20 th Century Vargas called his regime the Estada Novo (new state). He nationalized industries like oil, steel and electricity. He also created a welfare state. 1942 – Brazil joins the war against Germany 1945 – The army forced Vargas to resign. Eurico Dutra wins election for the Presidency. 1950 – Vargas wins election Getulio Vargas Eurico Dutra
20 th Century Vargas rule was troubled by inflation and growing national debt. He was linked to the attempted assassination of a political rival. 1954 – The army demanded that Vargas resign. Instead he shot himself. Juscelion Kubitschek wins the next election and in 1960 created a new capital at Brasilia. He was followed by Janio Quadros who resigned after 7 months. He was succeeded by Joao Goulart. 1964 – With worsening economic problems the army staged a coup. Juscelion Kubitschek Janio Quadros Joao Goulart
Military Rule 1964 – 1985 Five generals would lead Brazil in 20 years of military rule that still haunt the nation. All political parties except two were banned, trade unions were suppressed, the media was strictly controlled. The repression coincided with a wave of urban guerrilla warfare. However rapid economic growth known as the ‘Brazilian economic miracle’ occurred – the economy grew at more than 10% a year. Still not everyone benefited. Many people were very poor. 1970s inflation climbed steeply and unemployment rose.
Military Rule 1970s Military rule becomes less repressive. After workers went on strike in Sao Paulo in 1977 trade unions were allowed once again. 1980s the army ended censorship and allowed political parties to form. 1985 - The army decided that the next president would not be directly elected by the people; instead he would be elected by an ‘electoral college’ made up of congressmen and senators. Tancredo Neves at 75 was chosen and just before his investiture was hospitalized for routine surgery; he died of a general infection days later. Tancredo Neves Sao Paulo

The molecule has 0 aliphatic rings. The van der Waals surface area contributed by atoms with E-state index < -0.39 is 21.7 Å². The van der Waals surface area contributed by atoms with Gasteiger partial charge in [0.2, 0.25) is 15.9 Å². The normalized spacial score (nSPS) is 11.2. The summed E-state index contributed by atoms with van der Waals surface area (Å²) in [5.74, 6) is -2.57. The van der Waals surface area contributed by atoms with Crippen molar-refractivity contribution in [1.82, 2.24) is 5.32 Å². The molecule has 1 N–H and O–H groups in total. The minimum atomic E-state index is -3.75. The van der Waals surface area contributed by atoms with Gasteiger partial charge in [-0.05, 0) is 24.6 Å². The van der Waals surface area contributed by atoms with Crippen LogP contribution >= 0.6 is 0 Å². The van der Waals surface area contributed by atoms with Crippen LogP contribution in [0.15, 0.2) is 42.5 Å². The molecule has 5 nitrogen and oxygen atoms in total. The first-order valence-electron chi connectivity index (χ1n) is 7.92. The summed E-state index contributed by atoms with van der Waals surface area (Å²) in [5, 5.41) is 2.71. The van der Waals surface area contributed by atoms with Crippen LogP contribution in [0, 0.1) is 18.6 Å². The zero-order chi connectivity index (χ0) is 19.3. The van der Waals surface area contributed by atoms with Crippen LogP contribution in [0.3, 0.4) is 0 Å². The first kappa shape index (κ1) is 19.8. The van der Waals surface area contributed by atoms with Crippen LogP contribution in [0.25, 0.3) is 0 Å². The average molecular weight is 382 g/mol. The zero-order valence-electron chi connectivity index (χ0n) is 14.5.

Modern Brazil Vice-president Jose Sarney, a former ally of the military regime, took office. By the end of his five-year term, inflation was completely out of hand. Fernando Collor de Melo took office in 1990. Collor was accused of corruption and resigned in 1992. Itamar Franco the finance minister replaced him and he was elected President in 1994 and re-elected in 1998. Jose Sarney Fernando Collor de Melo Itamar Franco
Modern Brazil New taxes and budget cuts were announced, recession settled in, and unemployment soared. 1999 Cardoso’s popularity was at a record low, causing nationwide calls for his resignation. 2002 - Luiz Inacio Lula da Silva, known as Lula was elected President. 2011 – Dilma Rousseff became the first woman president of Brazil. Luiz Inacio Lula da Silva Dilma Rousseff
Modern Brazil 2011 – Brazil overtook the UK as the world’s 6 th largest economy. The population grew rapidly in the late 20 th century and today the population is 198 million. Brazil is a powerhouse of South America and is developing rapidly. Brazil still produces a great deal of coffee and sugar. Brazil also produces vast amounts of been. It is also very rich in minerals such as gold and gemstones. Car making is also an important industry as well as iron, chemicals, aircraft, textiles and cement. Brazil Immigration Crisis
Modern Brazil 2013 – There was growing discontent among many Brazilians with the government’s expenditures on infrastructure for the World Cup and for Rio de Janeiro’s hosting of the 2016 Olympic Games as education and health needs were seen as going unmet. 2013 Brazilians protested that as well as government corruption and, the administration’s handling of the struggling economy, and heavy-handed police response to demonstrations. Brazil Economy